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Once you have your genetic samples, one of the first steps of PCR is to design the primers required to perform the PCR reaction.
The first step to proceed with a standard PCR is the primer design. You will need to determine which fragment of the DNA template you are looking to amplify, which will require you to know the DNA sequence of the template. The NCBI database, a web server with all DNA sequences known, is a good resource you can use to look for your sequence. Afterwards, you should design two primers, the forward and the reverse primer. Primer design is a critical step in a PCR protocol. The set of primers should flank the fragment you intend to amplify from the DNA template. The forward primer will anneal with 3’-5’ DNA strand and the reverse primer will anneal with the 5´-3’ DNA strand. Please refer to the diagram below.
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Many of the problems with PCR protocol are associated with wrong primer design. The most common mistakes in design include:
The primer length should be around 18-30 bp, the GC content close to 50%, and the melting temperature (TM) between 55ºC and 65ºC. In order to calculate melting temperature, you can use the following equation Tm = 2°C(A+T) + 4°C(G+C). Although most commercial DNA polymerases provide their own calculator and specific instructions for different conditions, several web platforms for assisting with primer design are available, such as www.ncbi.nlm.nih.gov/tools/primer-blast.
Once you have successfully acquired your DNA samples and designed your forward and reverse primers, you can proceed with the PCR experiment.
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Note: From the beginning of your PCR experiment until the end, you should always wear gloves in order to avoid DNA contamination. All the reagents, primers, and enzymes should be kept in ice. Make sure that primers, DNA template, and buffer are completely unfrozen before starting to prepare the PCR solution. It is important to create an experimental design in accordance with scientific guidelines, including a positive control and a negative control. As the negative control, you can prepare a PCR deprived of DNA template. For the positive control, you should use a set of primers and DNA template shown to work properly in previous experiments.
Depending on the DNA polymerase you use, final concentration of each reagent will vary. These are the standard volumes and concentrations taking into account a 50ul reaction:
Tip: Set up the PCR settings, such as temperature, time and cycles before your PCR reaction is ready. See the diagram below for reference of typical PCR reaction settings.
Note: Always pay attention to the guidelines of the DNA polymerase, since denaturation, annealing, and extension temperature and time highly depend on it. In the thermocycler, you should set up these steps subsequently (refer to diagram above):
These steps should be repeated for 25 to 35 rounds (cycles). A final step of extension is required to allow all the PCR products to be correctly synthesized, usually at 72°C for 10 min. Finally, the temperature should be reduced to 4°C to store the PCR product.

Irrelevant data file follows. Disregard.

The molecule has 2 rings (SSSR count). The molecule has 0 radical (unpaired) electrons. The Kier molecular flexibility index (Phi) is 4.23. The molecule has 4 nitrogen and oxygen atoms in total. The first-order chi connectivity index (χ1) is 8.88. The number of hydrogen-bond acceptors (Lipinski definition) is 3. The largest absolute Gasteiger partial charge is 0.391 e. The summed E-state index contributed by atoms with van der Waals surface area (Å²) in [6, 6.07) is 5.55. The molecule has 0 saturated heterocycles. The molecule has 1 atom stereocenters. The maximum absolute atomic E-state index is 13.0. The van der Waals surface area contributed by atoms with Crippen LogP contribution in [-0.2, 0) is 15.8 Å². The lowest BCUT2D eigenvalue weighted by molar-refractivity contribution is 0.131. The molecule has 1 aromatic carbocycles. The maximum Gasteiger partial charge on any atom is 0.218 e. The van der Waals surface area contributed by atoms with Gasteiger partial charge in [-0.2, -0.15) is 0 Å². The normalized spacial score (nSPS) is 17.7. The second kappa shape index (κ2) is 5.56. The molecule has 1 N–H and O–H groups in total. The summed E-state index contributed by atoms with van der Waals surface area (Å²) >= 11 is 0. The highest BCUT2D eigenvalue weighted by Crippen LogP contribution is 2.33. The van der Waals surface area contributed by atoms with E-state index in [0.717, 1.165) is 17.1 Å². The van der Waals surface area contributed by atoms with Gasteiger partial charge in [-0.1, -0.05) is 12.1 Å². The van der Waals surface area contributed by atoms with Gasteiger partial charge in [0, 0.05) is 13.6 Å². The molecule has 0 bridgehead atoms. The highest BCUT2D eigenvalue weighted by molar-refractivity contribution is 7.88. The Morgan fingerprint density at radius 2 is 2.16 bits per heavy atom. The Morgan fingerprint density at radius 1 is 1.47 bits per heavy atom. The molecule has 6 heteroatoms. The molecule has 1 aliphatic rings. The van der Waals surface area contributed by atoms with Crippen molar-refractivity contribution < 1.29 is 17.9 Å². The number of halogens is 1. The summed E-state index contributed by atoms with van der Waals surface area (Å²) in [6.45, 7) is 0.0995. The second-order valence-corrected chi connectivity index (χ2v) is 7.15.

*Refer to PCR Principle Section (Data Acquisition and Analysis: Gel Electrophoresis) for detailed explanation of how to analyze PCR results*
Common DNA loading buffer (6X) recipe:
Note: In order to avoid staining with ethidium bromide, you can use Midori or Red Safe pre stained gels, which are less toxic compounds. Use a DNA marker to compare the correct size of the PCR product.
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Reverse transcription is the process by which RNA is transcribed into DNA, which will allow us to perform experiments such as qRT-PCR under the catalytic activity of a specific DNA polymerase that is only able to amplify fragments from DNA molecules.
Note: From the beginning of your PCR experiment until the end, you should always wear gloves in order to avoid DNA contamination. All the reagents, primers and enzymes should be kept in ice.
Similarly to standard PCR, a set of primers should be designed as described before in order to amplify each cDNA fragment of interest, usually corresponding to a specific gene. Moreover, it is also recommended to design primers specific for other cDNA genes for data normalization procedures, which are also known as “housekeeping” genes (e.g. 18S, GAPDH, ACTB).
Note: Set up the PCR settings, such as temperature, time, and cycles before your PCR reaction is ready.
For each cDNA gene, prepare the following reaction mix in 200 μl PCR tubes for a final volume of 50 μl:
When the PCR is finished, perform quantification analysis by comparative Ct method. The Ct method compares the Ct values of the samples with standards samples. The Ct values of the controls and the samples are normalized using the Ct values obtained for housekeeping genes. To validate the Ct calculation, it is required that the amplification efficiencies of the target should be close to endogenous. This can be accessed through the utilization of different template dilutions.
You can access more information about sample preparation, protocols, and troubleshooting in our PCR Technical Resource Center.